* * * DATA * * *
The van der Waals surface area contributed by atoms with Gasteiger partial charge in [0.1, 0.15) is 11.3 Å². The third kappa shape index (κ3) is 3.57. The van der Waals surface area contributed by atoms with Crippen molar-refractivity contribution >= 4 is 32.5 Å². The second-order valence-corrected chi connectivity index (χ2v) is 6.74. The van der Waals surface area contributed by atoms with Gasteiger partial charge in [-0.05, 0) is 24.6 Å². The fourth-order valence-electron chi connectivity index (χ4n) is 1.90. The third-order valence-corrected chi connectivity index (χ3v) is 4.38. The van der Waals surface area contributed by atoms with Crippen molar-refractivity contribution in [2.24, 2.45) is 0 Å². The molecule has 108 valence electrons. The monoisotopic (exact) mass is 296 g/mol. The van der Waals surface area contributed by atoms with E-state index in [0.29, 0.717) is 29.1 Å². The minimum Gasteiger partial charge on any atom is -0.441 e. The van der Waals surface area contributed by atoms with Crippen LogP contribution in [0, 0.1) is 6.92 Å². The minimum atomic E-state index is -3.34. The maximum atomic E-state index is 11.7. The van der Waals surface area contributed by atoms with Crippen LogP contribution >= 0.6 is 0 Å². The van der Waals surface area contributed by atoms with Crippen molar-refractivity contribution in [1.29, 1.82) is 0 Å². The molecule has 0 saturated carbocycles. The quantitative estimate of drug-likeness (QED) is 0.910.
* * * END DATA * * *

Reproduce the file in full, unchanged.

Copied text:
The van der Waals surface area contributed by atoms with Gasteiger partial charge in [0.1, 0.15) is 11.3 Å². The third kappa shape index (κ3) is 3.57. The van der Waals surface area contributed by atoms with Crippen molar-refractivity contribution >= 4 is 32.5 Å². The second-order valence-corrected chi connectivity index (χ2v) is 6.74. The van der Waals surface area contributed by atoms with Gasteiger partial charge in [-0.05, 0) is 24.6 Å². The fourth-order valence-electron chi connectivity index (χ4n) is 1.90. The third-order valence-corrected chi connectivity index (χ3v) is 4.38. The van der Waals surface area contributed by atoms with Crippen molar-refractivity contribution in [2.24, 2.45) is 0 Å². The molecule has 108 valence electrons. The monoisotopic (exact) mass is 296 g/mol. The van der Waals surface area contributed by atoms with E-state index in [0.29, 0.717) is 29.1 Å². The minimum Gasteiger partial charge on any atom is -0.441 e. The van der Waals surface area contributed by atoms with Crippen LogP contribution in [0, 0.1) is 6.92 Å². The minimum atomic E-state index is -3.34. The maximum atomic E-state index is 11.7. The van der Waals surface area contributed by atoms with Crippen LogP contribution >= 0.6 is 0 Å². The van der Waals surface area contributed by atoms with Crippen molar-refractivity contribution in [1.29, 1.82) is 0 Å². The molecule has 0 saturated carbocycles. The quantitative estimate of drug-likeness (QED) is 0.910.